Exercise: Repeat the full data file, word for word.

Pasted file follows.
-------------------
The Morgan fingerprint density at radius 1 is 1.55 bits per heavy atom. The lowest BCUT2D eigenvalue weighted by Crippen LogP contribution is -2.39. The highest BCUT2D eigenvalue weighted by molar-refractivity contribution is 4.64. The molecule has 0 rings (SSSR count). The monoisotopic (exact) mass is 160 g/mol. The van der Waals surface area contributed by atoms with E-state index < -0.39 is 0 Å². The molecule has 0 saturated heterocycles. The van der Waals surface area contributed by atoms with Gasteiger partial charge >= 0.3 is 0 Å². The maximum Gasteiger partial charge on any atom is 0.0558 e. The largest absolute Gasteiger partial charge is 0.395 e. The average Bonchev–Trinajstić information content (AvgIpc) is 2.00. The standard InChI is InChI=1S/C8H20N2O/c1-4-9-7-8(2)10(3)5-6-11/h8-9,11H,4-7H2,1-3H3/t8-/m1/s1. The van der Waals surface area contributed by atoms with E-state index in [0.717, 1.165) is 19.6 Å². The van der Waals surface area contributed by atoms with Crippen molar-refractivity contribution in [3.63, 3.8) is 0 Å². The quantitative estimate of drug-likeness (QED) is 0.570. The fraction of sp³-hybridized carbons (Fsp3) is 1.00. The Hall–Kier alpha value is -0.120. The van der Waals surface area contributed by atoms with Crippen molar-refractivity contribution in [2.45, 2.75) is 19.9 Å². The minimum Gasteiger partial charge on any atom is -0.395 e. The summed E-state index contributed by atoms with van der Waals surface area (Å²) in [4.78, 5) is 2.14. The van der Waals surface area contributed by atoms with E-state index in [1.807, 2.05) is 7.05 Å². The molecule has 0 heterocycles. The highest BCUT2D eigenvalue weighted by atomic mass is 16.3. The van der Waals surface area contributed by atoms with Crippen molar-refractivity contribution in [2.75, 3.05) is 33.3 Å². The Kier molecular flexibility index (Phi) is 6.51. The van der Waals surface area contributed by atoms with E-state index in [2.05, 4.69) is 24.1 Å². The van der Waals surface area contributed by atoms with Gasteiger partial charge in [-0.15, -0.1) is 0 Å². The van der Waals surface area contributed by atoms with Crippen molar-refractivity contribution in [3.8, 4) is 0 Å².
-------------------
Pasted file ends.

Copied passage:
The Morgan fingerprint density at radius 1 is 1.55 bits per heavy atom. The lowest BCUT2D eigenvalue weighted by Crippen LogP contribution is -2.39. The highest BCUT2D eigenvalue weighted by molar-refractivity contribution is 4.64. The molecule has 0 rings (SSSR count). The monoisotopic (exact) mass is 160 g/mol. The van der Waals surface area contributed by atoms with E-state index < -0.39 is 0 Å². The molecule has 0 saturated heterocycles. The van der Waals surface area contributed by atoms with Gasteiger partial charge >= 0.3 is 0 Å². The maximum Gasteiger partial charge on any atom is 0.0558 e. The largest absolute Gasteiger partial charge is 0.395 e. The average Bonchev–Trinajstić information content (AvgIpc) is 2.00. The standard InChI is InChI=1S/C8H20N2O/c1-4-9-7-8(2)10(3)5-6-11/h8-9,11H,4-7H2,1-3H3/t8-/m1/s1. The van der Waals surface area contributed by atoms with E-state index in [0.717, 1.165) is 19.6 Å². The van der Waals surface area contributed by atoms with Crippen molar-refractivity contribution in [3.63, 3.8) is 0 Å². The quantitative estimate of drug-likeness (QED) is 0.570. The fraction of sp³-hybridized carbons (Fsp3) is 1.00. The Hall–Kier alpha value is -0.120. The van der Waals surface area contributed by atoms with Crippen molar-refractivity contribution in [2.45, 2.75) is 19.9 Å². The minimum Gasteiger partial charge on any atom is -0.395 e. The summed E-state index contributed by atoms with van der Waals surface area (Å²) in [4.78, 5) is 2.14. The van der Waals surface area contributed by atoms with E-state index in [1.807, 2.05) is 7.05 Å². The molecule has 0 heterocycles. The highest BCUT2D eigenvalue weighted by atomic mass is 16.3. The van der Waals surface area contributed by atoms with Crippen molar-refractivity contribution in [2.75, 3.05) is 33.3 Å². The Kier molecular flexibility index (Phi) is 6.51. The van der Waals surface area contributed by atoms with E-state index in [2.05, 4.69) is 24.1 Å². The van der Waals surface area contributed by atoms with Gasteiger partial charge in [-0.15, -0.1) is 0 Å². The van der Waals surface area contributed by atoms with Crippen molar-refractivity contribution in [3.8, 4) is 0 Å².